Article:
Here’s my simple suggestion. Assume that people are doing the best they can. We do not have to agree with the decisions others make, but let’s cut each other a little slack.

I also recommend someone with artistic ability redraw the meme. Put “GOD” in the center circle rather than “PASTOR.” Even if we find ourselves with polar opposite opinions, drawing closer to God means that we also draw closer to one another.

Sail on!

These Three Remain

It has been a chaotic year. Five months ago, no one had heard of COVID-19. Today the Coronavirus pandemic is our new reality. People have learned a second language with phrases like “shelter in place,” “social distancing,” “Protective Personal Equipment,” and “N95 masks.”

We grieve our losses during the pandemic, mired in the depths of depression. We brood over lost opportunities, including events, reunions, worship, fellowship, baptisms, weddings, funerals, graduations, trips, vacations, and more.  The pandemic has reduced our lives to the most basic elements.

As I planned the June worship series at Northside Church, I repeatedly returned to the question, “What remains?” As the current crisis changes our lives, what stays the same? When the storms wash away our elaborate sandcastles, what bedrock remains?

The Holy Spirit kept bringing to mind Paul’s words from 1 Corinthians 13:13:

“These three remain: faith, hope, and love.

But the greatest of these is love.”

Therefore, our June worship series is entitled “These Three Remain.” We are exploring the fundamental Christian virtues of Faith, Hope, and Love.

Much has been lost, but what’s essential can always be found. Join us each Sunday for online worship at 8:30, 9:45, and 11:00 as we claim and proclaim, “These three remain: faith, hope, and love.”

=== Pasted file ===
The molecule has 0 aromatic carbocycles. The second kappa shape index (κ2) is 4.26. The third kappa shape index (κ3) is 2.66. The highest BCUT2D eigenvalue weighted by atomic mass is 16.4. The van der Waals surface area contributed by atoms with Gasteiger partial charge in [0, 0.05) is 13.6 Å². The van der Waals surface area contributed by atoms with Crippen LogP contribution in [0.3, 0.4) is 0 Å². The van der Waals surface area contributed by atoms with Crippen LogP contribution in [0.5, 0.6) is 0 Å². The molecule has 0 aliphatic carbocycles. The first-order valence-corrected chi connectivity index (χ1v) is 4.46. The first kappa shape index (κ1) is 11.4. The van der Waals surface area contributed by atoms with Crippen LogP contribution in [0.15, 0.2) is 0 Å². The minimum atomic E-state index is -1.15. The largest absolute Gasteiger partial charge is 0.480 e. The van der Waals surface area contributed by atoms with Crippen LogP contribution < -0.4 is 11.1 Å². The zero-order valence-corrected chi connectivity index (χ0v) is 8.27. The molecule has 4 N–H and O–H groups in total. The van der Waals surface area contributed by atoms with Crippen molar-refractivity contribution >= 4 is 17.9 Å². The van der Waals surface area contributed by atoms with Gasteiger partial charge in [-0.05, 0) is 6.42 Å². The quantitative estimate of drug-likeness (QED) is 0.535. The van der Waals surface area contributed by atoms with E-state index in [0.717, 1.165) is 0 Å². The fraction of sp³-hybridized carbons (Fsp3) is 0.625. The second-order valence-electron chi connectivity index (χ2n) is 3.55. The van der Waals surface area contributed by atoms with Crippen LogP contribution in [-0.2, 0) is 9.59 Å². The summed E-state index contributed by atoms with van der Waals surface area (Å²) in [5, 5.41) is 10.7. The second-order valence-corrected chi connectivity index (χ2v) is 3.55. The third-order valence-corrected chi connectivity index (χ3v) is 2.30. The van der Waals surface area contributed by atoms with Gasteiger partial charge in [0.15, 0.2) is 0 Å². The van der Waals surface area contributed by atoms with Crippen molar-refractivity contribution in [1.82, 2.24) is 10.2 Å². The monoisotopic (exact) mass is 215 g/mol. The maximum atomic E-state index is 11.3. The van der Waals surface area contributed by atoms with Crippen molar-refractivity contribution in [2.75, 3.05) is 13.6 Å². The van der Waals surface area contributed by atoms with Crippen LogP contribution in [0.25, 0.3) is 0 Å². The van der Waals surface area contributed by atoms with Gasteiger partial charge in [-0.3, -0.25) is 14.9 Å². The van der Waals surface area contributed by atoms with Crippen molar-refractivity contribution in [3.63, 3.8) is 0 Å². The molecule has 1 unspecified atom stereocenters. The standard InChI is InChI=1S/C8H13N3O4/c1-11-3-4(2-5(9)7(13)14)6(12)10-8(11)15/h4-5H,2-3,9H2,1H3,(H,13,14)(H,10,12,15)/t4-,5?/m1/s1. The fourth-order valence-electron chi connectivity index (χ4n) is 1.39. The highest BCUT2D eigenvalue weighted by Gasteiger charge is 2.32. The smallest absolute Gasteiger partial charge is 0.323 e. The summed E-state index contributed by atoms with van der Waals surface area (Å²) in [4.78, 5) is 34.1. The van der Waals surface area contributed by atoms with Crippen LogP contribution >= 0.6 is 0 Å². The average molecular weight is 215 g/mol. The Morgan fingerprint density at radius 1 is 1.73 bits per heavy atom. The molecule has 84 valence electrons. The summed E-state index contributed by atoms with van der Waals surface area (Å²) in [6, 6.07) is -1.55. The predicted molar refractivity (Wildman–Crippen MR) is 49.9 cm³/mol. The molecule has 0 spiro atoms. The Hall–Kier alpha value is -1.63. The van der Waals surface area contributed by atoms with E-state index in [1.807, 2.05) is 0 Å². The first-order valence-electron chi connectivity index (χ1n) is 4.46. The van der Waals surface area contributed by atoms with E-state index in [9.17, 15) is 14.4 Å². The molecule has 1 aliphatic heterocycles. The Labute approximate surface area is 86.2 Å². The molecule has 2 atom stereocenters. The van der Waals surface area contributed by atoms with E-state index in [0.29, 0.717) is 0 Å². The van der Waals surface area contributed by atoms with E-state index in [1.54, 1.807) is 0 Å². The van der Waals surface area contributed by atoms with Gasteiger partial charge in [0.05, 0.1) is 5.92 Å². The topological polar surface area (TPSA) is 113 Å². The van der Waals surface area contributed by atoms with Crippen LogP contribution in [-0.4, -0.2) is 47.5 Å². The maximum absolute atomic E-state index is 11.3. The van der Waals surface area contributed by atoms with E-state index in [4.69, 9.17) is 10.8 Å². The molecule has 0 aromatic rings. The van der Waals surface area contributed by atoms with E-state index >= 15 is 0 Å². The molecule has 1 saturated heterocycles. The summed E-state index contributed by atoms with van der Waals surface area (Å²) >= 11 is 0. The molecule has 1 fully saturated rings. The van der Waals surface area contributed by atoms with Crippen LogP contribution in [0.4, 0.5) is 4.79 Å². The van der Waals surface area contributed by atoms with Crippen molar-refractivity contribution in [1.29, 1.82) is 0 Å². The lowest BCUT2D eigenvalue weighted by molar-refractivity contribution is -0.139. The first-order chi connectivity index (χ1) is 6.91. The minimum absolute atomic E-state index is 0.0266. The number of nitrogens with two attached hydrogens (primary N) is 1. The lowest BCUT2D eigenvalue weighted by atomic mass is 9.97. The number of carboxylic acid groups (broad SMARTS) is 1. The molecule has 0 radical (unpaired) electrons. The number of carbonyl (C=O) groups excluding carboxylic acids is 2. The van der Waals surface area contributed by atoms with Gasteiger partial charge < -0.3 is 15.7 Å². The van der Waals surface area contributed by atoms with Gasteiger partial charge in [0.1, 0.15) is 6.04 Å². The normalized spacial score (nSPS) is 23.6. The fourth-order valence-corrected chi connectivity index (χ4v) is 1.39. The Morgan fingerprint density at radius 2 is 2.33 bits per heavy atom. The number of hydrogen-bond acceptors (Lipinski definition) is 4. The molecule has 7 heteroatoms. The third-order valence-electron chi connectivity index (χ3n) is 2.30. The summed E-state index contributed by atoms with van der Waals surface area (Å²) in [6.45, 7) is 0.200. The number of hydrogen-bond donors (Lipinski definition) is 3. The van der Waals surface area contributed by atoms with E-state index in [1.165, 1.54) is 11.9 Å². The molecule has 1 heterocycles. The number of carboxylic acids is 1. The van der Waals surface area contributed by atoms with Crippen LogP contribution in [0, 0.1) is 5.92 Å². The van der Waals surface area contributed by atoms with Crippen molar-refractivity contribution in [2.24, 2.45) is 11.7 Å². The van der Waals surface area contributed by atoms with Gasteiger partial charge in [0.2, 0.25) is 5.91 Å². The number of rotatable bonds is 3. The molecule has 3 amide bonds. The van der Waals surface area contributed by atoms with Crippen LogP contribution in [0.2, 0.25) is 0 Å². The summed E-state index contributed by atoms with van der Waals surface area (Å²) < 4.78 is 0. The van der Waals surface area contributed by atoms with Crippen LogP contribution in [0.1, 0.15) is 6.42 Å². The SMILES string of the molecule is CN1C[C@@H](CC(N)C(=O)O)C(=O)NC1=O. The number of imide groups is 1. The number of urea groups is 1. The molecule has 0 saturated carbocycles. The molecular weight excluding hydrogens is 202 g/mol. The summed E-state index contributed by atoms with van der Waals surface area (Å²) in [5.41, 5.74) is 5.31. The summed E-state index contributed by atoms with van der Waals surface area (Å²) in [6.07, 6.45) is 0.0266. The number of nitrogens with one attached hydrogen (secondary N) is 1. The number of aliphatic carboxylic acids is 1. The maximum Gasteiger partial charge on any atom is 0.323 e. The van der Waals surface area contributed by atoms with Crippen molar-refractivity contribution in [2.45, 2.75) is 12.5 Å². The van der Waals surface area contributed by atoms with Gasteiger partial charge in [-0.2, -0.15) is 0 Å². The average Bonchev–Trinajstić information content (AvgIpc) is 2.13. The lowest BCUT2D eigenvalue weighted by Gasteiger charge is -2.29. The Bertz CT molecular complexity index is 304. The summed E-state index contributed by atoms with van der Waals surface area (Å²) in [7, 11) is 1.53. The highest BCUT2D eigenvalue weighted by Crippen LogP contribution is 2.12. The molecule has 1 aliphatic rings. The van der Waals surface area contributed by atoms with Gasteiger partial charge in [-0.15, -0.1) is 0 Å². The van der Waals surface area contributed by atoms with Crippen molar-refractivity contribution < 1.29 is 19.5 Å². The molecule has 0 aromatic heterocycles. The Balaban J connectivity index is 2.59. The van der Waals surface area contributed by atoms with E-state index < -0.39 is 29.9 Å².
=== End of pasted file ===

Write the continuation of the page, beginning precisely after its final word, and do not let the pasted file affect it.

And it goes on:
These Three Remain

The Game of Life

The Game of Life invented by Milton Bradley in 1860 was America’s first popular board game. The modern version we grew up playing debuted in 1960. The game has changed over the years, but the basic concept remains the same.

the game of lifePeople drive plastic cars with pink and blue pegs, representing players, spouses, and children. Participants choose paths for “College” or “Career.” Spins of a plastic wheel determine each move. A bank provides money and loans.

The Game of Life first introduced me to the concept of insurance. Players have the opportunity to purchase auto, life, fire, and homeowner coverage. As a young consumer, I disliked paying for policies that I might never need. However, one accident quickly convinced me that the premiums were a wise investment.

I later learned three important principles about insurance:

  • Insure what you cannot afford to lose.
  • Insurance is always a balancing act between what you need and can afford.
  • Buy enough insurance to sleep well at night!

Northside Church just finished a May worship series entitled For the If in Life. We explored how our faith insures us FOR—not FROM—whatever may occur. Christians live in a fallen world where bad things happen to good people. However, God’s grace is sufficient for anything we might face.

There’s not a song in the hymnal entitled, “Blessed Insurance!”   However, there is a familiar hymn entitled, “Blessed Assurance.”

Our faith insures us for the IF in LIFE. We sing with confidence, “Blessed assurance, Jesus is mine. O what a foretaste of glory divine.”